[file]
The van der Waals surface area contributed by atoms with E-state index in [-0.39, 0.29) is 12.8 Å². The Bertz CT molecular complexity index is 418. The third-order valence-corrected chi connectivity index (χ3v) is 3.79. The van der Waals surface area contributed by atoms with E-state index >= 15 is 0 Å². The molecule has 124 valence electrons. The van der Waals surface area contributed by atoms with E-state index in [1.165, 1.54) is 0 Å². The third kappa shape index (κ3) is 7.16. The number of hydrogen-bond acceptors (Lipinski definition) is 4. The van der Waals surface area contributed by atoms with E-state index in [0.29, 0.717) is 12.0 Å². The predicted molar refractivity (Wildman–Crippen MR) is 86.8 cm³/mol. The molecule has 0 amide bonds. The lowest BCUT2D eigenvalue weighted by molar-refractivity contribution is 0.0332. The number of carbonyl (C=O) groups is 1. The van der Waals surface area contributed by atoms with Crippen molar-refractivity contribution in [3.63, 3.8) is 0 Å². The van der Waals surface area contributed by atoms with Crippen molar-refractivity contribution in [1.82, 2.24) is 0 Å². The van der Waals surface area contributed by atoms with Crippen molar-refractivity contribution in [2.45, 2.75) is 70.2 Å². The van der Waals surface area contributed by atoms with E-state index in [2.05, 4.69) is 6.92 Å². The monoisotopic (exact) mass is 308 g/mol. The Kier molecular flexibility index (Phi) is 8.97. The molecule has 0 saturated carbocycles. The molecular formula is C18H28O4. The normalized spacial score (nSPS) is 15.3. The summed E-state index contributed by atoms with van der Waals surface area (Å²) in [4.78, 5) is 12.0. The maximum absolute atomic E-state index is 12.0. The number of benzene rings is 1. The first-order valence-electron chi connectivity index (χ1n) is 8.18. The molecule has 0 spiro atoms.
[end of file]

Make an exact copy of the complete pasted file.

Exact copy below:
The van der Waals surface area contributed by atoms with E-state index in [-0.39, 0.29) is 12.8 Å². The Bertz CT molecular complexity index is 418. The third-order valence-corrected chi connectivity index (χ3v) is 3.79. The van der Waals surface area contributed by atoms with E-state index >= 15 is 0 Å². The molecule has 124 valence electrons. The van der Waals surface area contributed by atoms with E-state index in [1.165, 1.54) is 0 Å². The third kappa shape index (κ3) is 7.16. The number of hydrogen-bond acceptors (Lipinski definition) is 4. The van der Waals surface area contributed by atoms with E-state index in [0.29, 0.717) is 12.0 Å². The predicted molar refractivity (Wildman–Crippen MR) is 86.8 cm³/mol. The molecule has 0 amide bonds. The lowest BCUT2D eigenvalue weighted by molar-refractivity contribution is 0.0332. The number of carbonyl (C=O) groups is 1. The van der Waals surface area contributed by atoms with Crippen molar-refractivity contribution in [3.63, 3.8) is 0 Å². The van der Waals surface area contributed by atoms with Crippen molar-refractivity contribution in [1.82, 2.24) is 0 Å². The van der Waals surface area contributed by atoms with Crippen molar-refractivity contribution in [2.45, 2.75) is 70.2 Å². The van der Waals surface area contributed by atoms with E-state index in [2.05, 4.69) is 6.92 Å². The monoisotopic (exact) mass is 308 g/mol. The Kier molecular flexibility index (Phi) is 8.97. The molecule has 0 saturated carbocycles. The molecular formula is C18H28O4. The normalized spacial score (nSPS) is 15.3. The summed E-state index contributed by atoms with van der Waals surface area (Å²) in [4.78, 5) is 12.0. The maximum absolute atomic E-state index is 12.0. The number of benzene rings is 1. The first-order valence-electron chi connectivity index (χ1n) is 8.18. The molecule has 0 spiro atoms.